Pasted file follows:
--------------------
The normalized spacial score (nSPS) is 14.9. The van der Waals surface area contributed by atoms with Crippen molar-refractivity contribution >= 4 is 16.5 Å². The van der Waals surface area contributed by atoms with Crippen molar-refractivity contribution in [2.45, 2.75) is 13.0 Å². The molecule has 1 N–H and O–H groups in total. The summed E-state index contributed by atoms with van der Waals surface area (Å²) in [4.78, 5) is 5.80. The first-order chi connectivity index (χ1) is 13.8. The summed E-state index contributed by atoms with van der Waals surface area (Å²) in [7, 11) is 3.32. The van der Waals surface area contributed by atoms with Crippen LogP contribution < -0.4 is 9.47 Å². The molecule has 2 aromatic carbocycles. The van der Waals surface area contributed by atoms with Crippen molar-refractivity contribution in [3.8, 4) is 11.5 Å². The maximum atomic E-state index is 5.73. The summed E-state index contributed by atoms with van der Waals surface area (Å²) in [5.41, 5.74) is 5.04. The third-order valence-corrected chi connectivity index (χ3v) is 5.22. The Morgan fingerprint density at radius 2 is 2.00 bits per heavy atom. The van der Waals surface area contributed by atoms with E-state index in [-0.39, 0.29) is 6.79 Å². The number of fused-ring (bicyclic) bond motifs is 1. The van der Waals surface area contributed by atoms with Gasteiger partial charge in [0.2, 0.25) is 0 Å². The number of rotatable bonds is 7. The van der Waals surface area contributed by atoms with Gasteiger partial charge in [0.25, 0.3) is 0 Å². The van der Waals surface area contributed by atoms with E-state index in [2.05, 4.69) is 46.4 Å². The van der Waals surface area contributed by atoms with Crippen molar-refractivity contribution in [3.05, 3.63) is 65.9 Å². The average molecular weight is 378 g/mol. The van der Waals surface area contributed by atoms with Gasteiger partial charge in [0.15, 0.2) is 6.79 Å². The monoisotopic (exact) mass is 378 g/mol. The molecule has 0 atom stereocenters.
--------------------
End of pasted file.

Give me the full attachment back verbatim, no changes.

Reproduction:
The normalized spacial score (nSPS) is 14.9. The van der Waals surface area contributed by atoms with Crippen molar-refractivity contribution >= 4 is 16.5 Å². The van der Waals surface area contributed by atoms with Crippen molar-refractivity contribution in [2.45, 2.75) is 13.0 Å². The molecule has 1 N–H and O–H groups in total. The summed E-state index contributed by atoms with van der Waals surface area (Å²) in [4.78, 5) is 5.80. The first-order chi connectivity index (χ1) is 13.8. The summed E-state index contributed by atoms with van der Waals surface area (Å²) in [7, 11) is 3.32. The van der Waals surface area contributed by atoms with Crippen LogP contribution < -0.4 is 9.47 Å². The molecule has 2 aromatic carbocycles. The van der Waals surface area contributed by atoms with Crippen molar-refractivity contribution in [3.8, 4) is 11.5 Å². The maximum atomic E-state index is 5.73. The summed E-state index contributed by atoms with van der Waals surface area (Å²) in [5.41, 5.74) is 5.04. The third-order valence-corrected chi connectivity index (χ3v) is 5.22. The Morgan fingerprint density at radius 2 is 2.00 bits per heavy atom. The van der Waals surface area contributed by atoms with E-state index in [-0.39, 0.29) is 6.79 Å². The number of fused-ring (bicyclic) bond motifs is 1. The van der Waals surface area contributed by atoms with Gasteiger partial charge in [0.2, 0.25) is 0 Å². The number of rotatable bonds is 7. The van der Waals surface area contributed by atoms with Gasteiger partial charge in [0.25, 0.3) is 0 Å². The van der Waals surface area contributed by atoms with E-state index in [2.05, 4.69) is 46.4 Å². The van der Waals surface area contributed by atoms with Crippen molar-refractivity contribution in [3.05, 3.63) is 65.9 Å². The average molecular weight is 378 g/mol. The van der Waals surface area contributed by atoms with Gasteiger partial charge in [0.15, 0.2) is 6.79 Å². The monoisotopic (exact) mass is 378 g/mol. The molecule has 0 atom stereocenters.